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This is kind of follow up questions of http://stackoverflow.com/questions/2969194/integration-of-c-f-ironpython-and-ironruby

In order to use C/C++ function from Python, SWIG is the easiest solution. The reverse way is also possible with Python C API, for example, if we have a python function as follows

def add(x,y):
    return (x + 10*y)

We can come up with the wrapper in C to use this python as follows.

double Add(double a, double b)
{
    PyObject *X, *Y, *pValue, *pArgs;
    double res;

    pArgs = PyTuple_New(2);
    X = Py_BuildValue("d", a);
    Y = Py_BuildValue("d", b);

    PyTuple_SetItem(pArgs, 0, X);
    PyTuple_SetItem(pArgs, 1, Y);
    pValue = PyEval_CallObject(pFunc, pArgs);
    res = PyFloat_AsDouble(pValue);    

    Py_DECREF(X);
    Py_DECREF(Y);
    Py_DECREF(pArgs);
    return res;
}

How about the IronPython/C# or even F#?

  • How to call the C#/F# function from IronPython? Or, is there any SWIG equivalent tool in IronPython/C#?
  • How to call the IronPython function from C#/F#? I guess I could use "engine.CreateScriptSourceFromString" or similar, but I need to find a way to call IronPython function look like a C#/F# function, not writing the code in a string, but reading from a file.
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What is the question? What is not answered by the question you linked? –  Brian Jun 14 '10 at 16:20
    
See also e.g. blogs.msdn.com/b/nickhodge/archive/2008/11/12/… –  Brian Jun 14 '10 at 16:22

4 Answers 4

up vote 5 down vote accepted

You say 'now writing the code in a string, but reading from a file', so ok, read the file.

Python from F#:

let s = File.ReadAllLines("foo.py")
let engine = Python.CreateEngine()
let scriptSource = 
    engine.CreateScriptSourceFromString(s, SourceCodeKind.Statements)
...

F# from Python:

import clr   
clr.AddReferenceToFile("SomeFsLib.dll") 

I just got these from the links in this question. Have not tried it, but, like, it's straightforward, I think it 'just works'. Dunno what else you are asking for.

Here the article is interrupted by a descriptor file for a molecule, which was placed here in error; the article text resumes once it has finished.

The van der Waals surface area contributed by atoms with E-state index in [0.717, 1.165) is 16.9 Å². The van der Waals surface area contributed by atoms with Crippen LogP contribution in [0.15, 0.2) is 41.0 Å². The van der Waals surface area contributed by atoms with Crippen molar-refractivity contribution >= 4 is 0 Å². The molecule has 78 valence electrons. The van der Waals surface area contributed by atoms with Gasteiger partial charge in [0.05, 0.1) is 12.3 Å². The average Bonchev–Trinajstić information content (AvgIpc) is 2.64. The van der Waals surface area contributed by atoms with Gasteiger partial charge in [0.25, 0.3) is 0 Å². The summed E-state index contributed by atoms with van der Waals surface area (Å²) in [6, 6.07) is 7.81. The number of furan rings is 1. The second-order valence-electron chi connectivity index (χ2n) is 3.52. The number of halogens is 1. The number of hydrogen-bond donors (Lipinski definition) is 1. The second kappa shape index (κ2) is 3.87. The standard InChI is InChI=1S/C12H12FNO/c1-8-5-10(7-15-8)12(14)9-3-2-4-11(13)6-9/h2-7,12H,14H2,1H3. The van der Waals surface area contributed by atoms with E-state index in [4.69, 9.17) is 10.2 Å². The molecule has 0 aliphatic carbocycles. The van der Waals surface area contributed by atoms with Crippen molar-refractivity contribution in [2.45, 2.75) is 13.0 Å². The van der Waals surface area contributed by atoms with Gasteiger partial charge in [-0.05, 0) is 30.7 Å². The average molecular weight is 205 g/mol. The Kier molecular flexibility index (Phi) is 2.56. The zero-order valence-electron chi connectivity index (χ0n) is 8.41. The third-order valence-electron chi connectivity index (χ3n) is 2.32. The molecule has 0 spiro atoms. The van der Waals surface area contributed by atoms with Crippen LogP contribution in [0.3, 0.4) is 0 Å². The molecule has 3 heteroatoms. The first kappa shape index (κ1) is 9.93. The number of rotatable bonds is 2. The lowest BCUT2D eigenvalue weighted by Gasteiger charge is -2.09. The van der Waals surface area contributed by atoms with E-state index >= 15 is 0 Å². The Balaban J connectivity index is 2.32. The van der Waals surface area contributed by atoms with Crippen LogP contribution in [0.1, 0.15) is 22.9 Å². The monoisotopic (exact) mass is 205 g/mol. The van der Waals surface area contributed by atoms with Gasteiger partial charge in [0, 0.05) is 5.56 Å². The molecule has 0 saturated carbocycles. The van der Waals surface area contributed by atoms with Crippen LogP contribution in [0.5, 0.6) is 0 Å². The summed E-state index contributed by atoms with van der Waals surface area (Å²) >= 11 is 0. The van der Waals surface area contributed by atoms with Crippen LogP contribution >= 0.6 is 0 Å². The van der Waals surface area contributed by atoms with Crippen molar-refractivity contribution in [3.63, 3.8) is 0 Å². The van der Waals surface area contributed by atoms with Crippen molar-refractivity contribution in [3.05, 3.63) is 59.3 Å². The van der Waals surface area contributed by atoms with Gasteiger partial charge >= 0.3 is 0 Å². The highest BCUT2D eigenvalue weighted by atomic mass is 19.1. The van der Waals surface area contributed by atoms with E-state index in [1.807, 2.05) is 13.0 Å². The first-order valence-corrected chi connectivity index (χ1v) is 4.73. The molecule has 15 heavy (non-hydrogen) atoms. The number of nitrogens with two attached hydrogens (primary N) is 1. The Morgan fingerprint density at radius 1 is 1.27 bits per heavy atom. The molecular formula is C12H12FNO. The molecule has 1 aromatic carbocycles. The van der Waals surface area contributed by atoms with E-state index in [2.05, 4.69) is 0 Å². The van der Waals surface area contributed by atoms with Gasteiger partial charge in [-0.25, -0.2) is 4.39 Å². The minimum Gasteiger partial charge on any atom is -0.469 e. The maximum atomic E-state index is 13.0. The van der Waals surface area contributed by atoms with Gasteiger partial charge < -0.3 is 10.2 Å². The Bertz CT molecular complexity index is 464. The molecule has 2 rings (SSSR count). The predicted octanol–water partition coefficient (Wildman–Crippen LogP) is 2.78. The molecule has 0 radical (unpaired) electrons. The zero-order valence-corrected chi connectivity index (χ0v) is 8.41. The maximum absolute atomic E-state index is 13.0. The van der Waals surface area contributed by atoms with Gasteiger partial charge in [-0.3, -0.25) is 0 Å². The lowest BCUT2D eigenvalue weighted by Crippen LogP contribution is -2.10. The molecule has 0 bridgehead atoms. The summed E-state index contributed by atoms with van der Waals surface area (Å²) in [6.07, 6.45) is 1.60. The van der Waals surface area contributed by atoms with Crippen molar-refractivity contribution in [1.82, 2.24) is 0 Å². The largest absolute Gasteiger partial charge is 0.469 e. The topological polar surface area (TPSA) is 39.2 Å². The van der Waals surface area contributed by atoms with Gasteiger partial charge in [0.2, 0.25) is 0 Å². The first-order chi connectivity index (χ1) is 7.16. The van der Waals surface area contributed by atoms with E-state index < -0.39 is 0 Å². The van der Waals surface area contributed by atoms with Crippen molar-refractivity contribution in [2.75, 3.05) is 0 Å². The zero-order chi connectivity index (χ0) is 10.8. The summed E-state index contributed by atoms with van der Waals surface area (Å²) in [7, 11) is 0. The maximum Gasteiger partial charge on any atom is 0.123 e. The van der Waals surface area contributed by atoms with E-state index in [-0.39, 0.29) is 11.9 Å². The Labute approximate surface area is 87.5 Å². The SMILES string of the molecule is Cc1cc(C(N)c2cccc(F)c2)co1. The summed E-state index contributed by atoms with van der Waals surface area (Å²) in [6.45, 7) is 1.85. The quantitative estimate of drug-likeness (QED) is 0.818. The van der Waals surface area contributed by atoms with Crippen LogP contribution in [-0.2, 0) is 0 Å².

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I read some of the answers from your previous question. One article that Kevin linked answers your question. It was on Ruby, so maybe you didn't read it. I don't know much about the DLR, but I think its purpose is to make access uniform, so the same code should work with Python.

Anyway, http://www.highoncoding.com/Articles/573_First_Look_at_the_IronRuby.aspx gives a .NET 4.0 example in C# that uses dynamic to make interop super-easy. Mirroring the C example you gave, and following on from Brian's code,:

//Brian's code goes here, but C#-ified with `var` instead of `let`
engine.Execute();
object personClass = engine.Runtime.Globals.GetVariable("Person");
dynamic person = engine.Operations.CreateInstance(personClass);
person.greet();

This is based on the Ruby code:

class Person
  def greet()
    puts 'hello world'
  end
end

I imagine that the equivalent Python can be accessed in exactly the same way. I didn't know you could do this with the DLR until I read the article that was linked from your previous question. It's pretty exciting that interop is so easy in C#. (Though I wouldn't really want dynamic in F# because F# code gives off a much more static feel.)

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Maybe this can help: F# and Iron Python?

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    pyEngine = Python.CreateEngine();
                    pyScope = pyEngine.CreateScope();
                    var instance = pyEngine.Execute(@" 
                    def test(a,b): 
                    return a+b 
                    ", pyScope);

                    var test = pyScope.GetVariable<Func<int,int, int>>("test");
                    int s = test(2,3);
                    MessageBox.Show( Convert.ToString( test));
                    var ops = pyEngine.CreateOperations(pyScope);
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